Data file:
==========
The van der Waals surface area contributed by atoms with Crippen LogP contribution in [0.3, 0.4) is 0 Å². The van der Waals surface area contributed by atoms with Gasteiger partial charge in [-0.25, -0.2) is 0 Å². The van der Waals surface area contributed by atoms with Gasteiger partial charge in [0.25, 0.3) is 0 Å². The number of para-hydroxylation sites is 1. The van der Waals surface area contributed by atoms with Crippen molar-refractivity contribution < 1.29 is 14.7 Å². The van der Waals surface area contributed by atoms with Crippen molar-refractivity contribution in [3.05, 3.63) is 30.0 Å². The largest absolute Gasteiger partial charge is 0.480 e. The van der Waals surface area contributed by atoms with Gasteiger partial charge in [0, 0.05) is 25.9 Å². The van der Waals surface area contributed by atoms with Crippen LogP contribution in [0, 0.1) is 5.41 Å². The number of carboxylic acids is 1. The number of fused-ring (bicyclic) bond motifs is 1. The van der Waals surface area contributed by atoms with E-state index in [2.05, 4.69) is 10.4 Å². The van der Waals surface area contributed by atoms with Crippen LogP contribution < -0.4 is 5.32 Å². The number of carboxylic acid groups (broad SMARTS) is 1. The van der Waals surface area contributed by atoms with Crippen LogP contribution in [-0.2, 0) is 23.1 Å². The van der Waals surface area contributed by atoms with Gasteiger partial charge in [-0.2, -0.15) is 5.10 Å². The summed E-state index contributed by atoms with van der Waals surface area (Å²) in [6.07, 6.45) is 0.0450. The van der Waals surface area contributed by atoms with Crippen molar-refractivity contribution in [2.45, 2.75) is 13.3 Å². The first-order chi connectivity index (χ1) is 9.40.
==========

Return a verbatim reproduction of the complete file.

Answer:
The van der Waals surface area contributed by atoms with Crippen LogP contribution in [0.3, 0.4) is 0 Å². The van der Waals surface area contributed by atoms with Gasteiger partial charge in [-0.25, -0.2) is 0 Å². The van der Waals surface area contributed by atoms with Gasteiger partial charge in [0.25, 0.3) is 0 Å². The number of para-hydroxylation sites is 1. The van der Waals surface area contributed by atoms with Crippen molar-refractivity contribution < 1.29 is 14.7 Å². The van der Waals surface area contributed by atoms with Crippen molar-refractivity contribution in [3.05, 3.63) is 30.0 Å². The largest absolute Gasteiger partial charge is 0.480 e. The van der Waals surface area contributed by atoms with Gasteiger partial charge in [0, 0.05) is 25.9 Å². The van der Waals surface area contributed by atoms with Crippen LogP contribution in [0, 0.1) is 5.41 Å². The number of carboxylic acids is 1. The number of fused-ring (bicyclic) bond motifs is 1. The van der Waals surface area contributed by atoms with E-state index in [2.05, 4.69) is 10.4 Å². The van der Waals surface area contributed by atoms with Crippen LogP contribution < -0.4 is 5.32 Å². The number of carboxylic acid groups (broad SMARTS) is 1. The van der Waals surface area contributed by atoms with Crippen LogP contribution in [-0.2, 0) is 23.1 Å². The van der Waals surface area contributed by atoms with Gasteiger partial charge in [-0.2, -0.15) is 5.10 Å². The summed E-state index contributed by atoms with van der Waals surface area (Å²) in [6.07, 6.45) is 0.0450. The van der Waals surface area contributed by atoms with Crippen molar-refractivity contribution in [2.45, 2.75) is 13.3 Å². The first-order chi connectivity index (χ1) is 9.40.